March 23: Mahamuni Pagoda and Kuthodaw Pagoda
Today is the day of transfer to the Mandalay Hill Hotel for an overnight before going on to Inle Lake. On the way to the hotel, we visited the pilgrimage site, The Maharani Pagoda which is the country’s second ( to Shwedagon ) most revered shrine. Though probably made 500 years after Buddha’s death, the stately bronze Buddha traditionally is believed to be one of only five of his likenesses cast during his lifetime.
Only men are permitted to touch this image and to apply gold leaf. Seen to the right of the middle head is the carnation shaped wheel reminding the faithful of right behavior to attain enlightenment. While there is doubt surrounding the date of its casting, it is known that the Buddha was brought to the Mahamuni Temple as plunder by Bodawpaya’s raid of 1784. [Check out yesterday’s excursion to Mingun to see the great unfinished pagoda started by Bodawpaya.]
The courtyard off the main temple was a colorful interlude, as pilgrims in their best finery pay a visit to this important temple.
Behind me as I took this picture are several statues, Hindo-Buddhist, originally from Angkor Wat, Cambodia. They were plundered by Bodawpaya’s men from Arakan in the 18th century, and are worn by worshippers rubbing various areas in the hope of curing medical afflictions.
Our next stop was Shwe Nan Daw Kyaung Monastery (Golden Palace Monastery), the sole remnant of the personal apartments of King Mindon (we’ll tell more about him later today), preserved from Allied bombing during WWII by Mindon’s son who had it dismantled and reconstructed outside the palace walls. The rich carvings and remnants of gold coverings are a silent reminder of the past.
Next stop: Kuthodaw Pagoda. King Mindon was the penultimate king of Burma, 1853-1878, who attempted to modernize his kingdom. Relevant to today’s excursion, he built the gilded stupa, Maha Lawka Marazein, at the foot of Mandalay Hill as the centerpiece of the walled Kuthodaw Pagoda which is comprised of a complex of 729 whitewashed pagodas, each containing an alabaster slab inscribed with a page of the Tripitaka, the Theravada Buddhist Canon. It is thought by various scholars that these teachings of the Buddha were reduced to written form in the period from 300 to 100 BCE. Originally the characters were covered in gold leaf, the pagodas’ finials topped with jewels, and bells, all of which were lost at the hands of the British in 1885.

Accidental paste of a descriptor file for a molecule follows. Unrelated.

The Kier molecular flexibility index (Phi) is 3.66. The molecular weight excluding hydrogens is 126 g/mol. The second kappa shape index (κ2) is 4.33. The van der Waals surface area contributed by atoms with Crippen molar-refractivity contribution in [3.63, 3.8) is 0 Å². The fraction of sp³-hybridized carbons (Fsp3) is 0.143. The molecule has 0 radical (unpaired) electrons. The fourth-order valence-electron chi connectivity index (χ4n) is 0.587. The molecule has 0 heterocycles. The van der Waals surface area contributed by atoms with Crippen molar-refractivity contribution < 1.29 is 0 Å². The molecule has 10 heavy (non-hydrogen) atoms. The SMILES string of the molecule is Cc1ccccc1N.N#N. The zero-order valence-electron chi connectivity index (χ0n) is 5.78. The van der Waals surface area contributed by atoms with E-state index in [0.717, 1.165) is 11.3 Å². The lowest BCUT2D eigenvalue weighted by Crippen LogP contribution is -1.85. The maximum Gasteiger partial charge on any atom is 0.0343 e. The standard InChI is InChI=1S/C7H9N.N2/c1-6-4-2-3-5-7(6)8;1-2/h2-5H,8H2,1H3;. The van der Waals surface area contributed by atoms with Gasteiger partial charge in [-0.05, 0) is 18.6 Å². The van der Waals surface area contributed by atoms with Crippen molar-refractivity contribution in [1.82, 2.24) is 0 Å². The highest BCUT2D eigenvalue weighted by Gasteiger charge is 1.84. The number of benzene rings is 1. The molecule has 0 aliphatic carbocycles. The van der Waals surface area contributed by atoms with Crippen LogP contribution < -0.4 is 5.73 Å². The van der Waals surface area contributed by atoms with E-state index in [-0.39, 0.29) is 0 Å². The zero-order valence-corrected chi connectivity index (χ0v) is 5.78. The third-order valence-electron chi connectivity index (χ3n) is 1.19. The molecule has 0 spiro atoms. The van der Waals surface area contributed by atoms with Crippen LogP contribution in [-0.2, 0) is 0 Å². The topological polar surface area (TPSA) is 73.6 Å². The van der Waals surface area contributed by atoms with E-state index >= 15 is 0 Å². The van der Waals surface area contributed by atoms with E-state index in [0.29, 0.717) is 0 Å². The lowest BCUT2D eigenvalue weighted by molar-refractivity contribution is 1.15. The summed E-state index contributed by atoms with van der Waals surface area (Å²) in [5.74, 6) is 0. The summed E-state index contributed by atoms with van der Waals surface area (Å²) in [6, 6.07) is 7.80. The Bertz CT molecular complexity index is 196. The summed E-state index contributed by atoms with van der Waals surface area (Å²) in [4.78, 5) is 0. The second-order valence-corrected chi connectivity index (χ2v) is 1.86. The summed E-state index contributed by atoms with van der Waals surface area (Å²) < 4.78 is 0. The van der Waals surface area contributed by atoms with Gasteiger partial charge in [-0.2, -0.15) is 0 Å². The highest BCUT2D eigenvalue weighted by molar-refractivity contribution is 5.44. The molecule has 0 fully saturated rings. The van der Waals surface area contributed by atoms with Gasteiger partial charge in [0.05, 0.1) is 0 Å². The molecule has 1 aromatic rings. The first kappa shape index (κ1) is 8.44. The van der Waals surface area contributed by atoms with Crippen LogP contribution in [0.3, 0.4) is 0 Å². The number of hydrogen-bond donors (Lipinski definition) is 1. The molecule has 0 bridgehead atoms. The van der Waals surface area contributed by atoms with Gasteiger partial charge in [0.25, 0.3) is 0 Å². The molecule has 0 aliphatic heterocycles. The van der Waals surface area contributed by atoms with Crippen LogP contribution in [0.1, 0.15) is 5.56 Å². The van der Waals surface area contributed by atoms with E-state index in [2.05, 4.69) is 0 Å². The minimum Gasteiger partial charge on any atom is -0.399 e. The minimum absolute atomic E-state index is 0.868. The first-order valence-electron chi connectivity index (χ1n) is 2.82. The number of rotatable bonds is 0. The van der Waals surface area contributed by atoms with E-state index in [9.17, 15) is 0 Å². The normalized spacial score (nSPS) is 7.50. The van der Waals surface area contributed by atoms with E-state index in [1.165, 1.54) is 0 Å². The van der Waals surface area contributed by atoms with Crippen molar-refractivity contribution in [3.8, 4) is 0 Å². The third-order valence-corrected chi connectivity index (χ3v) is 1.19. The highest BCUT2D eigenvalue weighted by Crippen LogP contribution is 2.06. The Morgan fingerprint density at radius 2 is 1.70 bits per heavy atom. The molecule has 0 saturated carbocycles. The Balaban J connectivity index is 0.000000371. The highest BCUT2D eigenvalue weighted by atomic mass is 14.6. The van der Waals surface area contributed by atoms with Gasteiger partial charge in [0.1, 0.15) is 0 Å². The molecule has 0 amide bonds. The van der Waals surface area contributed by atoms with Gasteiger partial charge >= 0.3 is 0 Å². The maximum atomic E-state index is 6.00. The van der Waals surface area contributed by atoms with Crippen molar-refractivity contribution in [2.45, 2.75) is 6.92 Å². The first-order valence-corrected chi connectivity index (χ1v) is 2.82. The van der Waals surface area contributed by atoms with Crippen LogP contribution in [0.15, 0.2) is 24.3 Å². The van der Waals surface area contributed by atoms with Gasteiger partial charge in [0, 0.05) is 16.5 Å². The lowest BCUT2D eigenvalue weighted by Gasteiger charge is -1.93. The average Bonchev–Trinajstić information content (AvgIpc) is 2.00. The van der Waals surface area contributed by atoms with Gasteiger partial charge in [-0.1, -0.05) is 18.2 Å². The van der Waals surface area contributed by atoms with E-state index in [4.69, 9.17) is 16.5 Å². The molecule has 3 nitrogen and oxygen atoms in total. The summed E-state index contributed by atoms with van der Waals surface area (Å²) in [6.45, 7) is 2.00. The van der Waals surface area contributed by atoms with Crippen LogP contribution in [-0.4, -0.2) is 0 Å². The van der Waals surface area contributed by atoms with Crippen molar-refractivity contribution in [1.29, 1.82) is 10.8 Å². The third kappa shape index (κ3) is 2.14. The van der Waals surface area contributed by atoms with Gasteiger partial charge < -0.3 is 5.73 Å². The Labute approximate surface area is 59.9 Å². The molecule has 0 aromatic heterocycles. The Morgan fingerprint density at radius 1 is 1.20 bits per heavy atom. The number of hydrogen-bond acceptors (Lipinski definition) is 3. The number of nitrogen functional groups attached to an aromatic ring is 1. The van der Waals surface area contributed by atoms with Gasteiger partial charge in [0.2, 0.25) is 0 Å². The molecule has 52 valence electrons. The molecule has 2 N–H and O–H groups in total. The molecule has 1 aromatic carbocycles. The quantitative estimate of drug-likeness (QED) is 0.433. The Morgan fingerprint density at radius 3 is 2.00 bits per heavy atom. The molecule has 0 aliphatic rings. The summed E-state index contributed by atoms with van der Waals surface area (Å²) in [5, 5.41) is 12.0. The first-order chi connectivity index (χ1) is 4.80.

Now, on to Mandalay Hill, which involved 10 of us riding in the back of a small truck with facing bench seats up a winding narrow road to the Pagoda. I decided to go up to the observation deck while Amy elected to stay at the entrance to the site. While she was there, she received numerous requests to be photographed with the locals, I believe, as she has light skin, red hair and blue eyes, and freakles.
We approached the Sataungpyei Temple and terrace by elevator. The site seemed tranquil now, but plaques memorialize the hand-to-hand fighting between the Japanese and victorious Gurkha and British troops during WWII.
The Sataungpyei Temple, by now, looks similar to many of the Buddhist religious sites.
And there was a panoramic view of the valley below.
We arrived at the Mandalay Hill Hotel for a delicious lunch and after a short rest we were bussed to Mr. Myint’s Gallery where we had a private showing of the many beautiful hand made tapestries. By now, our suitcase was stuffed, so we bought a very small picture of a peacock, the symbol of royalty in Myanmar.